Educateroyals

Making Teaching Easier For Parents.

By: Blessing Adedimeji Adeyanju.

Updated on May 1 , 2020.

The current state of the world has added a new responsibility to parents. They have to actively play the role of a teacher. Parents who were not teachers may see teaching as a difficult task to do.

They may begin to see a new dimension of their children.
Some children may have a positive attitude towards learning, while some may have a negative attitude towards learning. We are glad to tell you that whether their attitude is a positive or a negative one, learning is possible.

In order to help parents, teachers, and guardians achieve a lot with their kids, the following tips are provided. These tips are targeted at improving the quality of your teaching.

Happiness is a constant requirement.
Photo credit: annie spratt source: unsplash

Make your children happy: You can achieve a lot with your children when you make them happy. Happiness can bring out the best of a child. A child can go farther than expected when they are happy. Happiness is the important key in educational system (Talebzadeh, 2011). Furthermore, when children continue to associate their happy feelings to learning, it will help them develop a positive attitude towards learning.

Avoid comparing children’s abilities: Comparing a child to another is not the best way to motivate a child. Making comparisons can be counterproductive when used. A child may begin to doubt his own ability when he is being compared. It is healthy to compare a child’s previous ability to their present and let them see how they have improved.

Work with your child’s pace: Teaching a child requires a lot of patience. The central reason for your lessons is for them to acquire new knowledge or review their existing knowledge. We shouldn’t be bothered by how much they ought to have learnt. Rushing children or giving them tasks that are more than they can handle may let the child feel stressed.

Use examples your children can relate with: Example makes children understand a topic better. But when you use examples that are not related to what they have experienced, they may find it difficult to understand the concept better. When you make examples that are related to what they have experienced, they will be able to make more examples themselves. For example, when you are giving examples of animals, start with the common domestic animals, like, dog, goat, and cat e.t.c

Let kids see and handle
Elena Koycheva. source: unsplash

Be practical with your Lessons: Using objects to represent abstract concepts aid children’s understanding. What they can see and manipulate gives them a clearer understanding of concepts. For example, teaching kids how to tell the time would be more effective by using a wall clock or a wrist watch than having it drawn on a paper. Use real objects to teach; it will aid a quicker understanding of difficult concepts. Images are the simplest and the most effective way to make sure that the information gets stored as a long-term memory (Jandhyala, 2017).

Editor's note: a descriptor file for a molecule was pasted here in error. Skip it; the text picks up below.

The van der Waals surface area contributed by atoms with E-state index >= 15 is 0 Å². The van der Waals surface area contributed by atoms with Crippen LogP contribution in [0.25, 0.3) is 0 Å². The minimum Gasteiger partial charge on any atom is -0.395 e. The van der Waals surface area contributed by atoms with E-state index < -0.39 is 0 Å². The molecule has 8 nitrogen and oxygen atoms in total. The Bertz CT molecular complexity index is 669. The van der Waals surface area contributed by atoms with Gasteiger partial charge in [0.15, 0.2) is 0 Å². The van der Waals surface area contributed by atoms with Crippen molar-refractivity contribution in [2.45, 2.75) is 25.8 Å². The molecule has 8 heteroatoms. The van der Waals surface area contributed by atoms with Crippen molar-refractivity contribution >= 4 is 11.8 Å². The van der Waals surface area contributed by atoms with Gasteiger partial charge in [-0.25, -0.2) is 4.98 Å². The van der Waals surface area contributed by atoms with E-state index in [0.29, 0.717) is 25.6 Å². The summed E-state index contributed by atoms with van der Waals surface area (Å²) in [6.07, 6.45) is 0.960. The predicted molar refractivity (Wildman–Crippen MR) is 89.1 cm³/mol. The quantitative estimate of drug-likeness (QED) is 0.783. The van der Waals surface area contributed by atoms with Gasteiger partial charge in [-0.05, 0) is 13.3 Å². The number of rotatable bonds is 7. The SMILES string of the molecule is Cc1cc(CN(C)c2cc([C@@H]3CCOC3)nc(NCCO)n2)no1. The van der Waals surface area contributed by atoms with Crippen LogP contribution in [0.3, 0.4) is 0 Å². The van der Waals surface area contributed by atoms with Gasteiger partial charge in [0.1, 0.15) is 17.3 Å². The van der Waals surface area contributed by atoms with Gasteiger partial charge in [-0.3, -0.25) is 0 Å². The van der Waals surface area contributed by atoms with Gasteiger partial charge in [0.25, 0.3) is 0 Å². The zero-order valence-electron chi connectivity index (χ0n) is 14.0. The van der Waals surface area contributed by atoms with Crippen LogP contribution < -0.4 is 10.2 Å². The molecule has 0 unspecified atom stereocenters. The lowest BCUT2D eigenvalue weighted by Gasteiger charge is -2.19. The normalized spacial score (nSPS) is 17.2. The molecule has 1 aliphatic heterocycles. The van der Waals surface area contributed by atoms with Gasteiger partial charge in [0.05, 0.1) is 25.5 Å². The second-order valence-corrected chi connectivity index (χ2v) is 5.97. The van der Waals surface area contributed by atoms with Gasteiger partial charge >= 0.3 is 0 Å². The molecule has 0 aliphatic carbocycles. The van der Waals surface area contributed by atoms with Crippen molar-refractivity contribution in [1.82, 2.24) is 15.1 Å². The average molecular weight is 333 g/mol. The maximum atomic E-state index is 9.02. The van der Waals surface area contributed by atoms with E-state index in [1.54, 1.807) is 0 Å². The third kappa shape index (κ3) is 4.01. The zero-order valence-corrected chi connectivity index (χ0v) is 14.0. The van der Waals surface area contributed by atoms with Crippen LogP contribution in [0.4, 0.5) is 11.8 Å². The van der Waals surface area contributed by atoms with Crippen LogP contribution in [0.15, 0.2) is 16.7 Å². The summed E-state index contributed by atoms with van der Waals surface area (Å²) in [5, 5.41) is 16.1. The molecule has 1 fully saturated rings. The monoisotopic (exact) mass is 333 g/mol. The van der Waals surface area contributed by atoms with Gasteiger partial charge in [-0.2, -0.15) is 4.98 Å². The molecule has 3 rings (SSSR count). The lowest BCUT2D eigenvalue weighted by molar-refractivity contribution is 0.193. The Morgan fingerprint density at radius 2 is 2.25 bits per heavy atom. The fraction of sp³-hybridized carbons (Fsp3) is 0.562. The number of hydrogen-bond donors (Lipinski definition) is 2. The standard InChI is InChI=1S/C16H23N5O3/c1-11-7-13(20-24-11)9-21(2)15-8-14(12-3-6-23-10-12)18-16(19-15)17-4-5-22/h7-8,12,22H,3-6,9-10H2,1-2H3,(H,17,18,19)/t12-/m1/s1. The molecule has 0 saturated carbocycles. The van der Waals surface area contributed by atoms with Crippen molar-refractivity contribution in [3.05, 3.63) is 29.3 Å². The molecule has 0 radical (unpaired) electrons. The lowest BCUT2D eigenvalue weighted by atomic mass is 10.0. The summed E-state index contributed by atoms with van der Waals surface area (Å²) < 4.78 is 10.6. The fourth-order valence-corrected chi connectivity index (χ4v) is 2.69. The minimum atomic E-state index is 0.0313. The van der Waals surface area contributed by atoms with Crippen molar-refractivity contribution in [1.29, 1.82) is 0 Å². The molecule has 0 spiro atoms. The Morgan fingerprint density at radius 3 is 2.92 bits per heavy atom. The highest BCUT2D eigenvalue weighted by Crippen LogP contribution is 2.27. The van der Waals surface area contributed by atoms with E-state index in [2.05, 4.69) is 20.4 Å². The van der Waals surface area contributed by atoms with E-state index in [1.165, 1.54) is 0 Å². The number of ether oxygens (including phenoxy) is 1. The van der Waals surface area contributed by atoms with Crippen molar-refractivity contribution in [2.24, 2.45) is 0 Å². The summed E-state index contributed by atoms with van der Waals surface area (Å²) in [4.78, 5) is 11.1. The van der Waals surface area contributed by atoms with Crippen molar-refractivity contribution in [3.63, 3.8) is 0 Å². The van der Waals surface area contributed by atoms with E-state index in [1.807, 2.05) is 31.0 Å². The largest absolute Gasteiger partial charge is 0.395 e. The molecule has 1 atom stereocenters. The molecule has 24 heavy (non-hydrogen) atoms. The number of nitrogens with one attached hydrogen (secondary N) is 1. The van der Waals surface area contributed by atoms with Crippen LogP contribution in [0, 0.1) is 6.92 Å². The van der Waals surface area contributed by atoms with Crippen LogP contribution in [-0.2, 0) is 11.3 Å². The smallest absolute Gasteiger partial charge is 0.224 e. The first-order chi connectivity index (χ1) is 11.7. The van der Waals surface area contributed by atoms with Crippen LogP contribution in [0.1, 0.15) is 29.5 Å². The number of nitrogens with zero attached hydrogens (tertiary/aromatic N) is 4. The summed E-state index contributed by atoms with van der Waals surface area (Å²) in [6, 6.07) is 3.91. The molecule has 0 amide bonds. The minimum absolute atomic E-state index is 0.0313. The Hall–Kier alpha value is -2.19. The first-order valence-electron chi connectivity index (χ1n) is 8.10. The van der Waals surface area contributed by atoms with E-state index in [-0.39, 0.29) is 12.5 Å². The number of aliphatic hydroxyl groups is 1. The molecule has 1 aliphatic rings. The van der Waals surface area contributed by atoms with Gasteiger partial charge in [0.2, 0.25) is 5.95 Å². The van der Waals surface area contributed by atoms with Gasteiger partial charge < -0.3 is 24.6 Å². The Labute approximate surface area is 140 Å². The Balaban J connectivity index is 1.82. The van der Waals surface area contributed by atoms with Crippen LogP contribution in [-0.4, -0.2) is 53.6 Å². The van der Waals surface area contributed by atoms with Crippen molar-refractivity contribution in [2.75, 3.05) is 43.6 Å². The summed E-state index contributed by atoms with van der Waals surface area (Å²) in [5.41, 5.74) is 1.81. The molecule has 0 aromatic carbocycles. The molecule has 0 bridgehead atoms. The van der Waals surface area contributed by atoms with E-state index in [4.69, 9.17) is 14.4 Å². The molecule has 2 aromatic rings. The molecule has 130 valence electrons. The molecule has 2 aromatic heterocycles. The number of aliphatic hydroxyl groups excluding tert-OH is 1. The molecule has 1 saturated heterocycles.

Praise kids effort instead of intelligence: Parents definitely would love to encourage their children, especially when they have done well in an assessment. Researches done by Dweck, an American professor, shows that praising intelligence can cause harm to children’s development. Praising children for being smart makes them more fearful of messing up and less willing to work hard to learn new skills. In contrast, praising efforts increased effort, willingness to take on new challenges, greater self-confidence and a higher level of success. Therefore, we encourage parents to praise children’s efforts. Efforts could be praise by saying:

“John, you must have put a lot of efforts to arrive at this result. Keep it up!”

“I like the way you tried all kinds of strategies on that math problem until you finally got it.”

“It was a long, hard assignment, but you stuck to it and got it done. You stayed at your desk, kept up your concentration, and kept working. That’s great!”

You may also be interested in reading the article that will help you deal with isolation in children, click here

REFERENCES
Dweck, C. ( 2007). The perils and promises of praise. Educational Leadership, 65, 34 -39.


Jandhyala, D. (2017). Visual learning: 6 reasons why visuals are the most powerful aspect Of eLearning. Retrieved from: http://www.elearningindustry.com


Talebzadeh, F. (2011). Happiness for our kids in schools: A conceptual model. Procedia – Social and Behavioral Sciences, 29, 1462-1471.

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